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Tuesday, September 22, 2009

Backstage With A Rock Star


An exclusive look into flight-testing one of the most anticipated light-sport aircraft: the Icon A5


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“Rock star.” It’s a phrase you frequently hear when talking to Kirk Hawkins, founder and CEO of Icon Aircraft in Los Angeles, Calif. He often refers to members of his team as rock stars, and he talks of his board members as rock stars in their respective industries. “At Icon,” Hawkins explains, “rock star means you’re at the top of your game—one of the best, if not the best, at what you do.” Of course, the term rock star also can imply a glamorous lifestyle—a kind of status that denotes being set apart from “normal” existence. If you were to apply the term to an airplane, the Icon A5 amphibious LSA would most definitely be a rock star.

The A5 has been teasing people’s interests since the James Bond-ian prototype was unveiled at a very rock ’n’ roll premiere in Los Angeles in June 2008. The lavish affair was complete with stage lighting, beautiful people, pumping music and celebrities—exactly what you’d expect at the introduction of a production airplane, right?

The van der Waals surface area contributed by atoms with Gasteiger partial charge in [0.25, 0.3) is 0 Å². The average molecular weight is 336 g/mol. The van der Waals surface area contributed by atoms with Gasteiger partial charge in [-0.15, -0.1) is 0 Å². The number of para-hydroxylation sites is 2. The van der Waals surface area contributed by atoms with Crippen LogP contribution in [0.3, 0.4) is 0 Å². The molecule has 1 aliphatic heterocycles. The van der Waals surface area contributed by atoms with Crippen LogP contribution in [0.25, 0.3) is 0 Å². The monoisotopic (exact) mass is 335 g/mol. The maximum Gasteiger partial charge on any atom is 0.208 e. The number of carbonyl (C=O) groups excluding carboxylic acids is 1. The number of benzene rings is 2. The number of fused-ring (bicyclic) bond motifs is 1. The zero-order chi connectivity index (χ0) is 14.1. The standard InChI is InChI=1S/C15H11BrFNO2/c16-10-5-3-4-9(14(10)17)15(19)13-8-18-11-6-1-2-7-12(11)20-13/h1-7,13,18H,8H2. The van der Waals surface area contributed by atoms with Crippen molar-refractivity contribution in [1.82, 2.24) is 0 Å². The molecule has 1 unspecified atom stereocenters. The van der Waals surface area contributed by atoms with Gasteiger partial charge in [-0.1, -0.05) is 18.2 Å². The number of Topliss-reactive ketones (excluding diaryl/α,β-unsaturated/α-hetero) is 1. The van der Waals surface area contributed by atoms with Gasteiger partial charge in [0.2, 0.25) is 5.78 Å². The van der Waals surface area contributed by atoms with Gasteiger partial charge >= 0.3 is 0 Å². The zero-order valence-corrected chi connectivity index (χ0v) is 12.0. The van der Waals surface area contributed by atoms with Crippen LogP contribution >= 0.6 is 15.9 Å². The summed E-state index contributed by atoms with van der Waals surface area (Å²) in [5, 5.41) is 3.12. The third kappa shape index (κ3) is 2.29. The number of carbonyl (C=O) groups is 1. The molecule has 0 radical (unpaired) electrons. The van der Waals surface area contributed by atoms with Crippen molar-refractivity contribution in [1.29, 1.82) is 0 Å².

Since then, the Icon story has become well known. In an extraordinary example of viral marketing, Icon has—almost without trying—created an airplane so anticipated by the general public that it has leapt outside the geriatric boundaries of general aviation and become far more interesting than anything dished out by some tabloid diva.

We wanted to go behind the glossy curtain. Like a VH1 Behind the Music episode, we wanted the real dirt on the A5. After much cajoling and legwork, we got it: an exclusive, all-access, behind-the-scenes look at the aircraft that Kirk Hawkins says may, in fact, help us revitalize general aviation. Grab your backstage pass.

The Concept
It’s a cool spring day and we’re at Icon’s headquarters, deep in the heart of Los Angeles and within earshot of LAX. I’m here with Plane & Pilot Editor Jessica Ambats, and we’re verifying the address on the map. The exterior building is nondescript and looks like it houses an artist’s studio.

Inside, the office is done in a mid-century modern meets loft style. A George Nelson bench or Eames chair would be perfect here, and I quickly spy what I’d swear is a Murano glass decorative piece. Eclectic music flows throughout the minimalist setting.

Hawkins greets us, and I know him even though we’ve never met. He’s the “face” of Icon, and his story is well-trodden territory. He’s right out of central casting for a former fighter pilot with a square jaw and an intense gaze. I know Hawkins likes things that go fast, and I think if somebody called Hawkins an extreme-sports junkie, he’d be pleased.



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